Wednesday, November 29, 2006

"Edenton" Cannon Is Back Home

The "Edenton" was presented to the public at a ceremony held today on the green of the historic 1767 Chowan County Courthouse in Edenton, NC. The "Edenton" will shortly be moved and displayed beside the "St. Paul" in Edenton’s Colonial Park on Edenton Bay.

"Edenton" Cannon Before The Ceremony

Peter Rascoe, Edenton-Chowan Special Projects Officer, was master of cermonies at the Presentation of the "Edenton", the bronze six-pounder cannon manufactured in 1862 at Tredegar Foundry using the original bell of the National Historic Landmark 1767 Chowan County Courthouse. The "Edenton" was one of four cannons manned by the Edenton Bell Battery.

Pledge Of Allegiance To The Flag Of The United States Of America

Blessing Of The Occasion - Reverend Robert C. White

The Edenton Bell Battery was organized in March, 1862 by Edenton lawyer Captain William Badham, Jr. and his brother-in-law Lieutenant John M. Jones. Lieutenant Nelson McLees and his men from Tyrrell County joined the battery, as did men from Washington County. The unit was officially incorporated into Confederate service as Company B, Third Battalion. North Carolina Light Artillery.

Toast To The Old North State - Harry Thompson, Curator, Port o' Plymouth Museum

Welcome and Recognitions - Peter Rascoe

Encamped in Richmond without cannon, and after a threat to be incorporated into the infantry, Captain Badham dispatched Lieutenant Jones back to Edenton in April 1862 to solicit metal to cast cannon for the unit. Jones was successful in convincing the major institutions and residents of the town to donate their bells. Upon Jones' return to Richmond, Tredegar Foundry cast four bronze cannon on April 28, 1862 using the metal obtained from the bells of Edenton.

Civil War Veterans Greeting Special Music - Carteret Grays, Worth Mason, Leader.

Jimmy Hardison, Representing Descendants Of Area Civil War Veterans

The men of the battery voted names for each cannon for which particular bells had actually been used to cast. A six-pounder was named the "Edenton" since the Chowan County Courthouse bell was used to cast it. Another six-pounder was named the "Columbia" in honor of McLees's men from Tyrrell County (Columbia being the county seat). A twelve-pounder howitzer was named the "Fannie Rouhlac" after a female leader of the Edenton Methodist Church, which bell was used to pour that cannon. And finally another twelve-pounder was named the "St. Paul" after St. Paul's Episcopal Church which donated its large bell used to make this cannon.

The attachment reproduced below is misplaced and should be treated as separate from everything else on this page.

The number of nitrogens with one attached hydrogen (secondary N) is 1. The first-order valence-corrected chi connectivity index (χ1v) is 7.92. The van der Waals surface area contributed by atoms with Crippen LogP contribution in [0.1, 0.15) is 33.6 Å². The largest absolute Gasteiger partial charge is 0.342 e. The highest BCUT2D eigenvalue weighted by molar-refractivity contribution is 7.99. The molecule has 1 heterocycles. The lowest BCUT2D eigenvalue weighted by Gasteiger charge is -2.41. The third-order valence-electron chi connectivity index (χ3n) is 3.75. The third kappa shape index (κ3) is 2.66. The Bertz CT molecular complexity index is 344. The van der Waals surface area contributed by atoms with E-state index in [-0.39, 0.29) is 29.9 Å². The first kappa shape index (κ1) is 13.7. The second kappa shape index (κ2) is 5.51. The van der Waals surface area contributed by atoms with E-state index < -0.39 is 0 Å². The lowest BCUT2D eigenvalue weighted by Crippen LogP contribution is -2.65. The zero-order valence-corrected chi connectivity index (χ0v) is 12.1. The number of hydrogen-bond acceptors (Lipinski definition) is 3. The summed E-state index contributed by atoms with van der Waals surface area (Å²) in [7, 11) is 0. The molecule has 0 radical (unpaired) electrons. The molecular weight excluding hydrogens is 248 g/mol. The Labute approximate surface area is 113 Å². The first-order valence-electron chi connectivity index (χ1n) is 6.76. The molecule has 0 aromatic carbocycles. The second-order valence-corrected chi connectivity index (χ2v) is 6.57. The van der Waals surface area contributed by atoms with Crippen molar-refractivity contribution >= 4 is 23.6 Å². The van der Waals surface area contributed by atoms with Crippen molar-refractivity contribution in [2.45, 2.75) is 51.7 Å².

Office Of NC Senate President Pro Tem Marc Basnight - Chris Dillon, Director Of Special Projects

Office Of United States Senator Elizabeth Dole - Janet Bradbury, Eastern Regional Director

The battery saw action in Virginia with the Army of Northern Virginia at Winchester, Culpeper Courthouse, the Seven Days Battle, and in protecting a vital bridge south of the Battle of Fredericksburg. Transferred to North Carolina in 1863 to oppose Union advances towards the Wilmington and Weldon Railroad, the battery then saw action at Whitehall Bridge, Goldsboro, and Kinston. That same year the unit was garrisoned at Fort Holmes on Smith's Island (now Bald Head) and served as a flying battery for protection of Southern blockade runners transiting Old Inlet at the mouth of the Cape Fear River.

Recognition Of Descendants Of Edenton Bell Battery

After the fall of Fort Fisher in January 1865, the battery evacuated to Fort Anderson in Brunswick County, NC. Subsequently engaged in a fighting retreat up the western bank of the Cape Fear River towards Wilmington, the "St. Paul" and its gun crew were captured on February 20, 1865 by Federal forces at the Battle of Town Creek near Orton Plantation.

Unveiling Of The "Edenton" Cannon

The remainder of the battery saw action around Wilmington and in the battles of Bentonville and Cox's Bridge. The remaining men of the battery and the six-pounder "Edenton" were surrendered with the Army of Tennessee under General Joseph E. Johnston on April 26, 1865. The "Fannie Roulac" and the "Columbia" are rumored to have been dumped into the Eno River during the retreat westward after the Battle of Bentonville.

Photo Op For Dignataries Present

During the years following the War and the return home of the surviving men of the battery, the whereabouts of the four cannon remained a mystery for generations. Not until 1990 did a Civil War reenactor from Edenton discover the six-pounder "Edenton" at Shiloh National Military Park in Shiloh, Tennessee. In 1999, the twelve-pounder "St. Paul", was discovered stored at Old Fort Niagara in Youngstown, New York.

Portion Of The Crowd

By The End It Was Standing Room Only

On June 13, 2001, the Old Fort Niagara Association transferred the "St. Paul" by loan to Peter Rascoe, III and Bill Gardner, Jr. representing the Edenton Historical Commission. On October 11, 2006, the "Edenton" was transferred by loan to Peter Rascoe representing the State of North Carolina, Chowan County, the Town of Edenton, and the Edenton Historical Commission from Shiloh National Military Park in Shiloh, Tennessee.

The "Edenton" Will Be Placed Here Beside The "St. Paul" For Permanent Display

It will be a spectacular historical sight in Edenton. Don't miss it.

Honor Guard for the "Edenton" was provided by both the 1st NC Volunteers / 11th NC Troops and the 21st Virginia Infantry Regiment


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